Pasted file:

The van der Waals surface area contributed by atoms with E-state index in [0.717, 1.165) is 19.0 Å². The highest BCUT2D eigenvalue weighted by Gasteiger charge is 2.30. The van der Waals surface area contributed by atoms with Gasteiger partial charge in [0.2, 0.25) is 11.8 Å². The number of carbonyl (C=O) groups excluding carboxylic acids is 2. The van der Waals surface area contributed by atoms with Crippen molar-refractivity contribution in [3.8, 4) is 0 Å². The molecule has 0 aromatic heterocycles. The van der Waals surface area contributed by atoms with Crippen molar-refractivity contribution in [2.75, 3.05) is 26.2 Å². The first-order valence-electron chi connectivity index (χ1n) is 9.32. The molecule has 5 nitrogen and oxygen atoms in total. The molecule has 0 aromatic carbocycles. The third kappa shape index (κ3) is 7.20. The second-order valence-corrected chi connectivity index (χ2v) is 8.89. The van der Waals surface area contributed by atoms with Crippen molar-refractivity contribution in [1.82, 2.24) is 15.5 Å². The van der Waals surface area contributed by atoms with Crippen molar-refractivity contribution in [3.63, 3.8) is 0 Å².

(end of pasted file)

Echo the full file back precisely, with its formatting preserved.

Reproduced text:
The van der Waals surface area contributed by atoms with E-state index in [0.717, 1.165) is 19.0 Å². The highest BCUT2D eigenvalue weighted by Gasteiger charge is 2.30. The van der Waals surface area contributed by atoms with Gasteiger partial charge in [0.2, 0.25) is 11.8 Å². The number of carbonyl (C=O) groups excluding carboxylic acids is 2. The van der Waals surface area contributed by atoms with Crippen molar-refractivity contribution in [3.8, 4) is 0 Å². The molecule has 0 aromatic heterocycles. The van der Waals surface area contributed by atoms with Crippen molar-refractivity contribution in [2.75, 3.05) is 26.2 Å². The first-order valence-electron chi connectivity index (χ1n) is 9.32. The molecule has 5 nitrogen and oxygen atoms in total. The molecule has 0 aromatic carbocycles. The third kappa shape index (κ3) is 7.20. The second-order valence-corrected chi connectivity index (χ2v) is 8.89. The van der Waals surface area contributed by atoms with Crippen molar-refractivity contribution in [1.82, 2.24) is 15.5 Å². The van der Waals surface area contributed by atoms with Crippen molar-refractivity contribution in [3.63, 3.8) is 0 Å².